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If Women Drop Out of the Labor Force, Corporate Effectiveness Will Suffer

Covid-19 may force many women to leave their jobs. If so, our analysis suggests, it will affect how companies perform in a variety of ways.

With four times as many women as men having dropped out of the labor force last month, many people are concerned that the coronavirus is undermining workplace equity.

Our latest research indicates that something else may also suffer damage over time: corporate effectiveness.

Our insights are derived from a statistical model that was built by the Drucker Institute and forms the basis of the Management Top 250, an annual ranking issued in partnership with The Wall Street Journal. Informed by the ideas and ideals of the late management thinker Peter Drucker, it gauges a company’s “effectiveness”—defined by Mr. Drucker as “doing the right things well.” The 2019 ranking was published last November, and the 2020 list will be released in December.

Last year, we evaluated 820 large, publicly traded companies through the lens of 34 indicators across five categories: customer satisfaction, employee engagement and development, innovation, social responsibility and financial strength. To be ranked, a company had to have at least two valid indicators for each of the five areas. Six hundred and forty companies met this condition.

To produce our ranking, corporations are compared in each of the five categories, as well as in their overall effectiveness, through standardized scores with a range of 0 to 100 and a mean of 50.

In our most recent analysis, we grouped the 640 companies into quartiles, ranging from the highest-scoring firms to the lowest-scoring. Using gender-diversity data supplied by financial-information provider Refinitiv Eikon, we then examined the percentage of C-suite executives and members of senior management who are women at the companies in each quartile to see what, if any, pattern emerged.

The results couldn’t be clearer. On average, women make up 20.2% of top executives among companies that scored in the highest quartile in terms of their total effectiveness. For companies in the second quartile, that number slips to 17.5%. For those in the third quartile, it’s lower still, at 15.4%. And at the companies that are least effective overall, an average of just 12% of executives are female.

As Covid-19 continues to take a toll on the nation’s physical and economic health, women have found themselves bearing much of the hardship. They have lost more jobs than men, and they’ve also had to shoulder an inordinate share of housework and family caregiving responsibilities.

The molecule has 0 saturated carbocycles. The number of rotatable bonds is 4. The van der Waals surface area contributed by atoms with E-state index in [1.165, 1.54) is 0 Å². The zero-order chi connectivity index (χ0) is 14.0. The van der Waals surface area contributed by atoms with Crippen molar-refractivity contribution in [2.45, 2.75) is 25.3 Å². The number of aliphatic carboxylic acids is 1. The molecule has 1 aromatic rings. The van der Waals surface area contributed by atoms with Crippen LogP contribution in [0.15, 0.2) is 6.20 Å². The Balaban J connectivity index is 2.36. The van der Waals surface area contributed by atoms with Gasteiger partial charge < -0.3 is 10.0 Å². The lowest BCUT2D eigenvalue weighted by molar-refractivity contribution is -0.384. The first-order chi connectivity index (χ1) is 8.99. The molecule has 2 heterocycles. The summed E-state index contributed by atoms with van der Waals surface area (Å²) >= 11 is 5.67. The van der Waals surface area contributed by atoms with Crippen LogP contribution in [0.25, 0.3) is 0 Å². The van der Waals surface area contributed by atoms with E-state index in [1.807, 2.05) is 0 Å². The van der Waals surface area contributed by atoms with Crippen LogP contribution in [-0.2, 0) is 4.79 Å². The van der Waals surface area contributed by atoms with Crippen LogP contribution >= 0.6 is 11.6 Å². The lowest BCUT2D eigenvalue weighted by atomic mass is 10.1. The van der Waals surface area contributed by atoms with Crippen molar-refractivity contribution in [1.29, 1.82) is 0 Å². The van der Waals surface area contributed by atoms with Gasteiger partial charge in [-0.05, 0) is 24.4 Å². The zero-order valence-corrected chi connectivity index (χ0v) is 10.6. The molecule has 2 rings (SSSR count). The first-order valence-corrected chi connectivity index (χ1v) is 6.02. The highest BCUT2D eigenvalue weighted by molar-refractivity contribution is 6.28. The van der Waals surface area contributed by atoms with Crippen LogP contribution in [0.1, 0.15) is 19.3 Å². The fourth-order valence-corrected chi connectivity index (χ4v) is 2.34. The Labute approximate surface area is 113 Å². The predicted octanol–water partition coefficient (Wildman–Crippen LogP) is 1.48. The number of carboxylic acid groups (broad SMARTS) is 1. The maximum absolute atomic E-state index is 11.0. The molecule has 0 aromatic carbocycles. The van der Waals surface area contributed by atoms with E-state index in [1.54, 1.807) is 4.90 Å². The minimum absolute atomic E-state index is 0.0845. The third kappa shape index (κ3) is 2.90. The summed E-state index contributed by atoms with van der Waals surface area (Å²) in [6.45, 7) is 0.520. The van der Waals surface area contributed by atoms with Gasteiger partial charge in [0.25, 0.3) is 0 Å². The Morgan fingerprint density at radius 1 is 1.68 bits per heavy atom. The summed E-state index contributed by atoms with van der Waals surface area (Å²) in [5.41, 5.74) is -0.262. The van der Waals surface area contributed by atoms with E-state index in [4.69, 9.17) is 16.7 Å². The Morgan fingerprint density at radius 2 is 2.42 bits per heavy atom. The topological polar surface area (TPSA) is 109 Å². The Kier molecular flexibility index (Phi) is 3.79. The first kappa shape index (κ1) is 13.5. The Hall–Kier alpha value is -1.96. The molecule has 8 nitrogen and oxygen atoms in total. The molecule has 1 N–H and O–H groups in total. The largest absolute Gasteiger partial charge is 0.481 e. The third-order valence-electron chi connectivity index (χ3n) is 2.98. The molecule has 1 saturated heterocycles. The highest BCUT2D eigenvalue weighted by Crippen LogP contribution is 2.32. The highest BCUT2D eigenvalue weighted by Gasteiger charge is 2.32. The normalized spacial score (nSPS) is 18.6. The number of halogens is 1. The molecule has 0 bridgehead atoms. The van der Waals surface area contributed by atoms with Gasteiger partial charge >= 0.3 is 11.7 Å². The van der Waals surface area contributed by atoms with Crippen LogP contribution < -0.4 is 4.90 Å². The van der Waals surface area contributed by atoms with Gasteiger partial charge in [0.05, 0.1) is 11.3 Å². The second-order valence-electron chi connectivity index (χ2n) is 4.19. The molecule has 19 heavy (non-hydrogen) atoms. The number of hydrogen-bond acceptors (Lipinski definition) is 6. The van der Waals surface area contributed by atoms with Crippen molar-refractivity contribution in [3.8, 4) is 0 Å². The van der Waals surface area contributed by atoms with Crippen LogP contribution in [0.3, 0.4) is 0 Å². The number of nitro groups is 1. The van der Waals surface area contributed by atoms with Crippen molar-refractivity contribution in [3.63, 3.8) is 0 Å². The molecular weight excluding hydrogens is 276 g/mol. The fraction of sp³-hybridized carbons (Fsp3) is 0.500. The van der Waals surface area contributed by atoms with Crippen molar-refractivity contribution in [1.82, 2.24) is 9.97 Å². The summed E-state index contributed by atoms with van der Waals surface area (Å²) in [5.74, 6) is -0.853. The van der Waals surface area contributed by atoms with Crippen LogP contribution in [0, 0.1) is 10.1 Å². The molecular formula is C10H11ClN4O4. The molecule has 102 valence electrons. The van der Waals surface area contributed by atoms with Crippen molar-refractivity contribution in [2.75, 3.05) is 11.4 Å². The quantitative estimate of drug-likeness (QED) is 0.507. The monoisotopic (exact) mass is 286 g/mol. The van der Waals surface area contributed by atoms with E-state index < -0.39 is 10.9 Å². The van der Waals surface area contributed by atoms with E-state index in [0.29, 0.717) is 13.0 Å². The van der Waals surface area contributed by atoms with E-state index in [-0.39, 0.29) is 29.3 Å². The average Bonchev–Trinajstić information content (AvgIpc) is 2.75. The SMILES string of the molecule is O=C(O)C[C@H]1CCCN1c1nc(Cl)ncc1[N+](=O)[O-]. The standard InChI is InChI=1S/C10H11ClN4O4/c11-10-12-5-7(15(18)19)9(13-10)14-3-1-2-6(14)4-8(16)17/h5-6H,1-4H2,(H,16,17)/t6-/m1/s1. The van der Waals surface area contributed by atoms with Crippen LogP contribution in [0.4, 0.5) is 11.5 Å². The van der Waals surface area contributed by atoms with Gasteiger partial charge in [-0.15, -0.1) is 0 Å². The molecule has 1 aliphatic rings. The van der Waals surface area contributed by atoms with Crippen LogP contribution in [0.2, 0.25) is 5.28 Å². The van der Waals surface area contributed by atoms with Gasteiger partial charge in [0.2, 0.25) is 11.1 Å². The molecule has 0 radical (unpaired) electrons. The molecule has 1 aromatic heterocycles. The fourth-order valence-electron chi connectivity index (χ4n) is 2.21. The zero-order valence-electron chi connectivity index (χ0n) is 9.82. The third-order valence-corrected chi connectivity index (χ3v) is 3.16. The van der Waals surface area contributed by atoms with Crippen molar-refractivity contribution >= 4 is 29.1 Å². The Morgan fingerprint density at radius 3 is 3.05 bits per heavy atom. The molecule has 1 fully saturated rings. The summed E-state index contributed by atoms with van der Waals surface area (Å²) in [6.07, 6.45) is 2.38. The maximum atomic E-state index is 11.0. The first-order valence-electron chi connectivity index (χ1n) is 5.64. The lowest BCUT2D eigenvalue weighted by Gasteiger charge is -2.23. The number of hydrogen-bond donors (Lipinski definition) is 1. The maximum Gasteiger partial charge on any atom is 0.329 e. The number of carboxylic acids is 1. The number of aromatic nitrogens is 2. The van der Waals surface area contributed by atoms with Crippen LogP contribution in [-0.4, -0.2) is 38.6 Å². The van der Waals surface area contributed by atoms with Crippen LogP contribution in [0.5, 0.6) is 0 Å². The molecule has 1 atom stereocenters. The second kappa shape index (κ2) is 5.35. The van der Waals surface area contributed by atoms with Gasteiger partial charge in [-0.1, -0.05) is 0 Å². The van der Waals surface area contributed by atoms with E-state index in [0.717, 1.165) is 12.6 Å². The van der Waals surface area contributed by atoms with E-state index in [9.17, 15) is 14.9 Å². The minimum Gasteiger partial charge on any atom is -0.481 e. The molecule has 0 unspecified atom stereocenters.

More than one in four women now say they may quit or scale back their jobs, according to McKinsey & Co. and LeanIn.Org—a trend that threatens the gender balance at all kinds of companies.

Before the pandemic, “the representation of women in corporate America was slowly trending in the right direction,” McKinsey and Lean In said in a new report. But if they are compelled “to leave the workforce, we’ll end up with far fewer women in leadership—and far fewer women on track to be future leaders. All the progress we’ve seen over the past five years would be erased.”

This could have implications for how well companies perform across a host of functions.

In fact, we discovered that companies in the highest quartile in each of our five categories have a far greater concentration of top women executives than do those businesses in the lowest quartile.

The biggest spread is in social responsibility. At firms that score in the highest quartile, an average of 22% of top executives are women, compared with 10.9% for companies in the bottom quartile.

Women account for 19.8%, on average, of the most senior executives at corporations in the highest quartile when it comes to innovation. In the lowest quartile, the figure falls to 12.8%.

The smallest gap is in the area of employee engagement and development—but it’s still significant. Among companies in the highest quartile, 17.8% of top executives are women vs. 14.7% in the bottom quartile.

There is no way to know for sure why companies with more women at the top fare so well in every area of our ranking. But our findings are very much in line with a rich body of scholarship highlighting the benefits to business of diversity.

For example, researchers from Boston Consulting Group and Technical University of Munich have shown that “innovation increases as the proportion of female managers rises.” Professors at Utah State University have reported that companies characterized by “gender diverse leadership teams” are more effective than other firms “at pursuing environmentally friendly strategies.” A study last year by S&P Global Inc. concluded that firms with female CEOs and CFOs produce superior stock price performance as compared with the market average.

All of this suggests that companies would be wise to reach out to the women who work for them and find more ways to be supportive during this difficult time. Otherwise, the leaks in the talent pipeline may flood every dimension of corporate performance.



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